Mon, 22 Oct 2018

A magnitude 6.2 earthquake rocked Indonesia's Lombok island and the neighboring island of Bali on Thursday, causing instant panic after Sunday's quake in the region killed more than 300 people.

People at Bali's Ngurah Rai International Airport were seen shouting and running down escalators, streaming out the exits and across the main hall.

Officials said the epicenter of the aftershock was on land and there was no risk of a tsunami.

Damage to building after 6.2 earthquake hits Lombok, Indonesia, Thursday, August 9, 2018. (Photo: Nurhadi Sucahyo for VOA Indonesia)

Meanwhile, the death toll in Sunday's devastating earthquake on Indonesia's Lombok Island has risen to 347, the state-run Antara news agency reported.

Sutopo Purwo Nugroho, a spokesman for the country's National Disaster Mitigation Agency, told the news agency Wednesday that another 1,447 people were injured and more than 165,000 have been displaced.

The majority of the people died in Kayangan, on the north side of the island, Antara reported.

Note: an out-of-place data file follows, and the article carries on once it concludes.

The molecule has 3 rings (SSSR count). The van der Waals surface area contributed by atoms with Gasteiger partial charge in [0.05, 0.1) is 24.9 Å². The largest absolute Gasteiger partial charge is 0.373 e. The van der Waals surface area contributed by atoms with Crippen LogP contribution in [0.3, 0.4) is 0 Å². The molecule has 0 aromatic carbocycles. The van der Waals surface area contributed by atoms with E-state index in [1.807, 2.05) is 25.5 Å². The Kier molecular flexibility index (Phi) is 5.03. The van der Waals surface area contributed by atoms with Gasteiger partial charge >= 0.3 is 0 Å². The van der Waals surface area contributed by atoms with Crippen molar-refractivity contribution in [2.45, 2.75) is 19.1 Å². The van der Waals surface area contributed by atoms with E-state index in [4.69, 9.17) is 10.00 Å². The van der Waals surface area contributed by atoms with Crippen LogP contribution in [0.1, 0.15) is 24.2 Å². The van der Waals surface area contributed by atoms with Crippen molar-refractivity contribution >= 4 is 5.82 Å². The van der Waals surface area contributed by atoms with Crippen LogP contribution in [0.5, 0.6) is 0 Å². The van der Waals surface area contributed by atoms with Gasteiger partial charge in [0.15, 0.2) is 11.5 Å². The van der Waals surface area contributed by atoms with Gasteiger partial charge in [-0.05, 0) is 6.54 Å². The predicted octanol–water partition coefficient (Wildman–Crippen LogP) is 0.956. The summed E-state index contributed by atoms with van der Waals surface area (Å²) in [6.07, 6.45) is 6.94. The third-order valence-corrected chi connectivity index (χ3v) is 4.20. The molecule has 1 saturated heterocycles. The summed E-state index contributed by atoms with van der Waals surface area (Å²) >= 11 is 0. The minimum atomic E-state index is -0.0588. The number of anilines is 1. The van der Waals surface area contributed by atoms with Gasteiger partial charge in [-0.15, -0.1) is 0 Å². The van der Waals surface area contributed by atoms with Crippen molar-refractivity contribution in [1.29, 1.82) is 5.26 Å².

The numbers have increased as reports came in from areas isolated by the 6.9 magnitude quake, which struck off the waters of the northern part of Lombok island. The quake was also felt on the neighboring Gili Islands as well as Bali, Sumbawa and parts of East Java.

On Tuesday, the government estimated that 80 percent of the buildings in northern Lombok have been destroyed.

Thousands of tourists have been evacuated from Lombok and the Gili Islands.

Nugroho says the death toll is expected to rise as search and rescue crews reach more affected areas and begin to search the rubble for more victims.

Last week, 17 people were killed when a 6.4-magnitude earthquake hit Lombok.

Like Bali, Lombok is known for its pristine beaches and mountains.

Indonesia is prone to earthquakes due to its location on the Pacific 'Ring of Fire,'' an arc of volcanoes and fault lines in the Pacific Ocean Basin. In December 2004, a magnitude-9.1 earthquake off Sumatra island triggered a tsunami that killed 230,000 people in a dozen countries.

VOA's Indonesian service contributed to this report.

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